Last updated: March 25. 2014 7:51PM - 1204 Views
By Heather Rutz hrutz@civitasmedia.com



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LIMA — Allen County still needs its prescription to eat more healthy food, get moving and quit smoking.


Allen County earned a rank of 39 of 88 counties in health outcomes and 66 of 88 counties in health factors, from the County Health Rankings.


Surrounding counties generally scored much healthier, including Putnam and Mercer, which are among the top five healthiest counties in the state.


The regional data is part of the fifth annual rankings, released today by the Robert Wood Johnson Foundation and the University of Wisconsin Population Health Institute. The rankings are available at http://countyhealthrankings.org. This year's rankings feature several new measures including housing, transportation, and access to mental health providers.


Within Allen County's rankings, the numbers show some improvement and some decline in community health.


While the health outcome rank of 39 drops Allen County four spots from 2013's rank of 35, it's 10 better than 49 in 2010, the first year of the study. The health factor rank of 66 is an improvement over last year's rank of 74, but a decline from 62 in 2010.


Multiple groups in the community are working to improve community health. It is challenge: Allen County traditionally has ranked among the worst in the state in a subset ranking, health behaviors. The category measures things such as adult smoking, obesity, food environment, excessive drinking, teen births and sexually transmitted infections. Allen County improved slightly, going from 83 in 2013 to 81 in 2014.


Jerry Courtney, executive director of Lima Family YMCA and coordinator of the Activate Allen County effort, is taking the long view on the issue. While some want sound bites or evaluate year over year data, Courtney said the work in Allen County is “generational.” It requires the work of multiple organizations on multiple levels and it requires a cultural shift.


“We're having a lot of discussion about what a culture of well being and health means. We want the health of our population to be a guiding principle for public and private decision making,” Courtney said. “The default here is personal choice, but the issue is much more complex than that. A lot of structural and policy issues affect how one decides about health rarely get discussed. This is a 30- to 40-year generational journey, so the next generation lives longer and their quality of life is higher.”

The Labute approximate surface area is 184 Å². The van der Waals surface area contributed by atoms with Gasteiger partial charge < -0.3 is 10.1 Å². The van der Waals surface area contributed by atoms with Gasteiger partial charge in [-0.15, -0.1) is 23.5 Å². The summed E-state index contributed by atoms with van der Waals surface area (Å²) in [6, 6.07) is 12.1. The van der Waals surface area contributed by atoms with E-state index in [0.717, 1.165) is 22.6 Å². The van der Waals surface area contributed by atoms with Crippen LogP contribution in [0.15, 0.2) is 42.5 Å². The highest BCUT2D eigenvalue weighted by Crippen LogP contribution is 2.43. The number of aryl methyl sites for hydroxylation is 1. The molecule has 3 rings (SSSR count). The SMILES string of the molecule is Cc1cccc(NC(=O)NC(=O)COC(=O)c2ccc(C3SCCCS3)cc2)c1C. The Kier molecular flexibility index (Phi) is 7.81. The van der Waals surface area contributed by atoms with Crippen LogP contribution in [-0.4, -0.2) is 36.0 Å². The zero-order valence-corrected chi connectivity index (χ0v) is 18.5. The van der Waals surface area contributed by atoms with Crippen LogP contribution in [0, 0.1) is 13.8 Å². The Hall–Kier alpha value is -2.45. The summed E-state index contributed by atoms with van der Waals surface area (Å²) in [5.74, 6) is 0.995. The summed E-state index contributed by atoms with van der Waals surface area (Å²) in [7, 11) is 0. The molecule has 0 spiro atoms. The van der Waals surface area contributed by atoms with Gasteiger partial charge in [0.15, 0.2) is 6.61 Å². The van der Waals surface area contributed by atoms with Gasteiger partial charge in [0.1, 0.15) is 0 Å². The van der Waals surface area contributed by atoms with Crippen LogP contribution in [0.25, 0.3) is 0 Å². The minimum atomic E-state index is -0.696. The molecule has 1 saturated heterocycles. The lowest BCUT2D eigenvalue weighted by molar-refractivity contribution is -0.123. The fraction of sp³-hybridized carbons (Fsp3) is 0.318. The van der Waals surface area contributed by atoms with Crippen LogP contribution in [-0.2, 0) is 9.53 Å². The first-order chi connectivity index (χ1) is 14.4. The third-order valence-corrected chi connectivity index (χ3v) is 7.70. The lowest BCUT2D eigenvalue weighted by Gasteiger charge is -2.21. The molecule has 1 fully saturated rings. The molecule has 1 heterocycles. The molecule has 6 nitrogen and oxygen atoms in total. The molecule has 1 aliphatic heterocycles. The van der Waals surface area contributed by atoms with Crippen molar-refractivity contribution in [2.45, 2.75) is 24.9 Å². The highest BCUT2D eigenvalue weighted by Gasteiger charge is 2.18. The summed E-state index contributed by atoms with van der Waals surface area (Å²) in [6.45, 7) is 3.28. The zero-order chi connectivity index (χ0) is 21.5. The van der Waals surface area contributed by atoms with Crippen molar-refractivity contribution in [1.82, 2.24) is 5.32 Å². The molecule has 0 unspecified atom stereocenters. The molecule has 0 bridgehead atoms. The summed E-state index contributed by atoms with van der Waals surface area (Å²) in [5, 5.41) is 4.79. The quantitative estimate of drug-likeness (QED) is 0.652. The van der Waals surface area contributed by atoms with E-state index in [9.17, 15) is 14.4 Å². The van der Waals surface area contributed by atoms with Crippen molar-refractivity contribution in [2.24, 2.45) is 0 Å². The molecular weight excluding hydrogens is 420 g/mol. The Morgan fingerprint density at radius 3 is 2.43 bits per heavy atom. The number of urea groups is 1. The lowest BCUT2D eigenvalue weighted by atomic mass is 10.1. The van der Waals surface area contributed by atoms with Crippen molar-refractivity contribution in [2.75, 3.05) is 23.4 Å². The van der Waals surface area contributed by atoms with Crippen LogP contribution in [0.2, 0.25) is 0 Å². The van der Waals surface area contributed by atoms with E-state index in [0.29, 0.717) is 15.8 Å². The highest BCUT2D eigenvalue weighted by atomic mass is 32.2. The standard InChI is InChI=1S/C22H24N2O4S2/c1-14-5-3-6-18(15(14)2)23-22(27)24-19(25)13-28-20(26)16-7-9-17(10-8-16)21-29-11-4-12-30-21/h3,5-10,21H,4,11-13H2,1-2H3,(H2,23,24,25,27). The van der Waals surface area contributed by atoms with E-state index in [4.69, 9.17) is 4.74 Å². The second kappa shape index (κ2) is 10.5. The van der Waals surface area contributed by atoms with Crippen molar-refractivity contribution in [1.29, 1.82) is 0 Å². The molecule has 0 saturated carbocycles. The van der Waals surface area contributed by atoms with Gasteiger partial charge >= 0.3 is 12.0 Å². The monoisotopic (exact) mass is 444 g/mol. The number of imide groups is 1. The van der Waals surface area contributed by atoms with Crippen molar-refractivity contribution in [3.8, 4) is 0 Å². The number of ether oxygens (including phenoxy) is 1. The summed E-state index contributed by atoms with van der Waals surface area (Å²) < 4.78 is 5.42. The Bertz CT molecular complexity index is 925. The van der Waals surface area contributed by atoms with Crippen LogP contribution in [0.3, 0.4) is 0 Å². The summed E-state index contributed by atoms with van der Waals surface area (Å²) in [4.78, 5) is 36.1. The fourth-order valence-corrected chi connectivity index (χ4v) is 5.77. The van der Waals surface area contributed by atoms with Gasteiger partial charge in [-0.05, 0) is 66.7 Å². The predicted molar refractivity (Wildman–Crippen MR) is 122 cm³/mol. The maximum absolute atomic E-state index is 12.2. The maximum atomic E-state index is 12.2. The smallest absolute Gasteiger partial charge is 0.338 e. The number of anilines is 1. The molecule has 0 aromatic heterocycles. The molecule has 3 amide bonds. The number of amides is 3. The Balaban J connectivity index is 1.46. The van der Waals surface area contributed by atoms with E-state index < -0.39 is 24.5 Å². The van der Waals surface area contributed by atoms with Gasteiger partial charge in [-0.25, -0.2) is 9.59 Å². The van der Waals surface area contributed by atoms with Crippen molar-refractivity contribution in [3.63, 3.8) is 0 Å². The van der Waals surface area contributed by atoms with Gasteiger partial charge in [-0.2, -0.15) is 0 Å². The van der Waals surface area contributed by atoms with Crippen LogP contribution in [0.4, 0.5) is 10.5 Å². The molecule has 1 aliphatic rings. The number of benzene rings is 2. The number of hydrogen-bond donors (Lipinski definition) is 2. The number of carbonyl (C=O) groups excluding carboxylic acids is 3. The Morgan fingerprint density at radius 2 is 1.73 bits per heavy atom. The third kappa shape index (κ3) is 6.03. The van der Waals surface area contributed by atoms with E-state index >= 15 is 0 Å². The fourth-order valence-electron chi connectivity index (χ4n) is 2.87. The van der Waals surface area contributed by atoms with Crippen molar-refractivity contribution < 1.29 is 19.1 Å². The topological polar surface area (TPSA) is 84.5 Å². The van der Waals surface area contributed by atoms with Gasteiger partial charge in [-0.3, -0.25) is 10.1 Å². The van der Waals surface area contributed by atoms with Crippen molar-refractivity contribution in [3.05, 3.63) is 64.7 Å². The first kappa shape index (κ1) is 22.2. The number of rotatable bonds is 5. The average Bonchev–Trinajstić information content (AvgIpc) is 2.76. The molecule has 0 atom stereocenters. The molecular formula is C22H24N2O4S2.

According to the 2014 rankings, the five healthiest counties in Ohio, starting with most healthy, are Geauga followed by Putnam, Delaware, Medina and Mercer. The five counties in the poorest health, starting with least healthy, are Scioto, Lawrence, Adams, Jackson and Meigs.


The rankings rank the overall health of nearly every county in all 50 states. The rankings allow counties to see how well they are doing on 29 factors that influence health including smoking, high school graduation rates, employment, physical inactivity, and access to healthy foods.


Nationally, this year's rankings show:


•People living in the least healthy counties are twice as likely to have shorter lives as people living in the healthiest counties.


•Unhealthy counties also have twice as many children living in poverty and twice as many teen births as the healthiest counties.


•Teen birth rates have decreased, but there remain twice as many in the least healthiest counties.


“Where we live does matter to our health, and we all have a role to play in building a culture of health in communities,” said Karen Odegaard, an associate researcher with the University of Wisconsin Population Health Institute. “Change takes time, and it's really the work of the community coming together and deciding what's important. Everyone has a role, and not just doctors, hospitals, public health workers. It's teachers in schools, people who pass laws, anyone who cares for kids. It's all of us.”


A project of Allen County Public Health's Creating Healthy Communities shows the power of that, said Monica Harnish, who coordinates the program and grant. Most of the people who eat at Our Daily Bread Soup Kitchen live in areas with limited access to fresh, healthy food. Creating Healthy Communities partnered with Transition Lima and Lima Senior High School teachers and students to expand a garden for the soup kitchen. Students built raised garden beds, started seedlings and planted vegetable and herb plants and Transition Lima coordinated volunteers help with watering and weeding. The kitchen increased its use of fresh herbs and vegetables.


Harnish said the program is in its last year of funding; it is helping other community gardens, supporting workplace lactation, tobacco-free polices and bike/pedestrian infrastructure.


“Our focus is to make a lot of these programs self-sustaining, so they live beyond the grant,” Harnish said. “We used to focus a lot on individual responsibility, but when you want to eat healthy food and it's not available, that's a problem.”


 
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